Consuming too much saturated fat has been linked to an increased risk of heart disease, as it can raise LDL (bad) cholesterol levels in the blood.

However, not all saturated fats are created equal.

Some types of saturated fats, such as those found in coconut and palm oil, may affect cholesterol levels and heart health differently than others, such as those found in butter and cheese.

The American Heart Association recommends limiting their intake of saturated fats.

Additionally, replacing saturated fats with healthier fats, such as monounsaturated and polyunsaturated fats, found in foods such as avocados, nuts, and seeds.

When it comes to saturated fats, raw oats are 100% lower in saturated fats.

Raw oats and cooked oats contain 0 grams and 0.3 grams of saturated fat per 100 grams, respectively.

Raw Oats vs Cooked Oats Vitamins Content

In the following two sections, we will take a closer look at raw vs cooked oats’ vitamins and mineral contents.

As we mentioned before, 100 grams of raw oats weigh 0 grams after cooking, so our vitamins and minerals comparison will use these weights: 100 grams of raw oats or 117 grams of cooked oats.

Unfortunately, most vitamins are sensitive to heat and water.

Cooking can decrease the levels of certain vitamins, including both water-soluble vitamins like vitamin C and B vitamins, as well as fat-soluble vitamins such as A, D, E, and K.

Vitamins soluble in water will leach into the cooking water, while vitamins soluble in fat will leach into cooking oils.

Only two vitamins, K and B-3, or niacin, are stable enough to hold up well during cooking.

Raw oats are a better source of vitamin B1 (Thiamine), vitamin B3 (Niacin), vitamin B6 (Pyroxidine), and vitamin B9 (Folate).

Raw and cooked oats contain the same amount of vitamin A, vitamin C, vitamin D, vitamin B2 (Riboflavin), vitamin B5 (Pantothenic acid), vitamin B12 (Cobalamin), vitamin E, and vitamin K.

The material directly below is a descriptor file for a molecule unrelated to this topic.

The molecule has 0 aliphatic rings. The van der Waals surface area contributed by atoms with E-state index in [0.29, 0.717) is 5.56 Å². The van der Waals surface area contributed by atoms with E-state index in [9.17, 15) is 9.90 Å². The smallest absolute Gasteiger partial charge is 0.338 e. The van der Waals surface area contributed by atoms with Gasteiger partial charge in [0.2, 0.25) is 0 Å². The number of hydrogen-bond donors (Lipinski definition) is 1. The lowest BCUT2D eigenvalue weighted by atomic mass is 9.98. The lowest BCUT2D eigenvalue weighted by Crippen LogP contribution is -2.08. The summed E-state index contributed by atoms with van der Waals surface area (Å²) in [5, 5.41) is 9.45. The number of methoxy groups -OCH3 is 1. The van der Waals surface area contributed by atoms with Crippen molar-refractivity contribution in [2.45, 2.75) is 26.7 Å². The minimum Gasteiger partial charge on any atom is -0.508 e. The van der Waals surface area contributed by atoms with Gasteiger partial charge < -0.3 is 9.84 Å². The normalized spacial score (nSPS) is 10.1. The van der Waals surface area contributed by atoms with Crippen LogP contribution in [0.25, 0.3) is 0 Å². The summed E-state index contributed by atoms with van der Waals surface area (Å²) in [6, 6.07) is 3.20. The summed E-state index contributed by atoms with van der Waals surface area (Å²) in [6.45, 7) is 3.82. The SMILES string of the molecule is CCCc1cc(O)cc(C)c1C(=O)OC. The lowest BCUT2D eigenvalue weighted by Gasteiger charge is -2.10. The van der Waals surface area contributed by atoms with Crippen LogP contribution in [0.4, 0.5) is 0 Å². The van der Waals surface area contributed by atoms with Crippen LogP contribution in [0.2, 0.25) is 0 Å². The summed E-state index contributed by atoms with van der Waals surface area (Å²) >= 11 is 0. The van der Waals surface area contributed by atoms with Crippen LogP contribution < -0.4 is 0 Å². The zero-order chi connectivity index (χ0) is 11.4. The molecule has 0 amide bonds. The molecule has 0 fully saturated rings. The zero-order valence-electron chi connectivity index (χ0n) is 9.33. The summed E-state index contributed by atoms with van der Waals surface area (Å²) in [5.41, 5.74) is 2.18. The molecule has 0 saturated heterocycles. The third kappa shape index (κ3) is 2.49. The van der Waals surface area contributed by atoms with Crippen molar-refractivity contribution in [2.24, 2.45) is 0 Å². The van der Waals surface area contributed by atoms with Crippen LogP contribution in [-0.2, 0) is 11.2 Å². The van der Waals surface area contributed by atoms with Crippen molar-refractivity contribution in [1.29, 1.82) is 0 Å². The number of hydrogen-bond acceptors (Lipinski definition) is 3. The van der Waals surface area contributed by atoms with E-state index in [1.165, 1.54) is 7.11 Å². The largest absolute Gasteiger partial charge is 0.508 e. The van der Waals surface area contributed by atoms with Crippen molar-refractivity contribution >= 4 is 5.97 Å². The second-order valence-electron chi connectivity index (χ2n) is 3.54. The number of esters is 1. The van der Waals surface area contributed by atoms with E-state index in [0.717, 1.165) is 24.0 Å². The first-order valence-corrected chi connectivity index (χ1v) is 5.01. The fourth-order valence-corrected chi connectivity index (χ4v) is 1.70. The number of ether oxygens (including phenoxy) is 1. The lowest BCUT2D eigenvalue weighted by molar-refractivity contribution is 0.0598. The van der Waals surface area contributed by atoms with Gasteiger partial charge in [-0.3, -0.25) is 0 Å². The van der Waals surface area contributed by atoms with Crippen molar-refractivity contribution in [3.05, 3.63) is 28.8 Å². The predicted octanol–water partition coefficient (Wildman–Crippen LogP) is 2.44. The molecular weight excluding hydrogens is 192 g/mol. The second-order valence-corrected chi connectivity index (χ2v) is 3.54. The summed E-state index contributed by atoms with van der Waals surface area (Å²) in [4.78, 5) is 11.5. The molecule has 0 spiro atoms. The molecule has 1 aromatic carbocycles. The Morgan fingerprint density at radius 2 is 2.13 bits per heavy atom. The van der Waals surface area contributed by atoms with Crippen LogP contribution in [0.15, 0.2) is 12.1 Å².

In the following table, you can easily compare cooked vs raw oats’ vitamins content:

Raw OatsCooked Oats
Vitamin A00
Vitamin C00
Vitamin D00
Vitamin B1 (Thiamine)0.3338 mg0 mg
Vitamin B2 (Riboflavin)00 mg
Vitamin B3 (Niacin)0.9263 mg0 mg
Vitamin B5 (Pantothenic acid)00 mg
Vitamin B6 (Pyroxidine)0.1189 mg0 mg
Vitamin B9 (Folate)29.99 µg0 µg
Vitamin B12 (Cobalamin)00
Vitamin E00 mg
Vitamin K00 µg

Raw Oats vs Cooked Oats Minerals Content

Most minerals in food, including calcium, phosphorus, magnesium, iron, zinc, iodine, selenium, copper, manganese, chromium, and sodium, are not reduced during cooking.

The exception is potassium, which can be lost in the cooking water.

You will get more calcium, copper, iron, magnesium, manganese, phosphorus, potassium, selenium, sodium, and zinc by eating oats raw than cooked.

Finally, raw and cooked oats contain virtually the same amount of fluoride.

The table below compares mineral contents in raw and cooked oats, side by side.

Raw Oats (100 grams)Cooked Oats (117 grams)
Calcium51.34 mg0 mg
Copper0.4113 mg0 mg
Fluoride00 µg
Iron3.801 mg0 mg
Magnesium128.6 mg0 mg
Manganese3.414 mg0 mg
Phosphorus417.3 mg0 mg
Potassium375.9 mg0 mg
Selenium29.04 µg0 µg
Sodium0.3113 mg0 mg
Zinc2.843 mg0 mg

The Bottom Line

The debate between raw or cooked oats has nutritional and culinary aspects to consider.

While raw oats provide many vitamins and minerals, cooking oats can increase the availability of many of these nutrients.

However, cooking oats can also result in the loss of some micronutrients, mostly water-soluble vitamins.

Both options can be a nutritious addition to a balanced diet, so it is recommended to incorporate both raw and cooked oats into your meals for maximum health benefits.

Ultimately, the decision between raw or cooked oats comes down to individual preferences and dietary goals.

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  2. We cite relevant studies and trusted sources.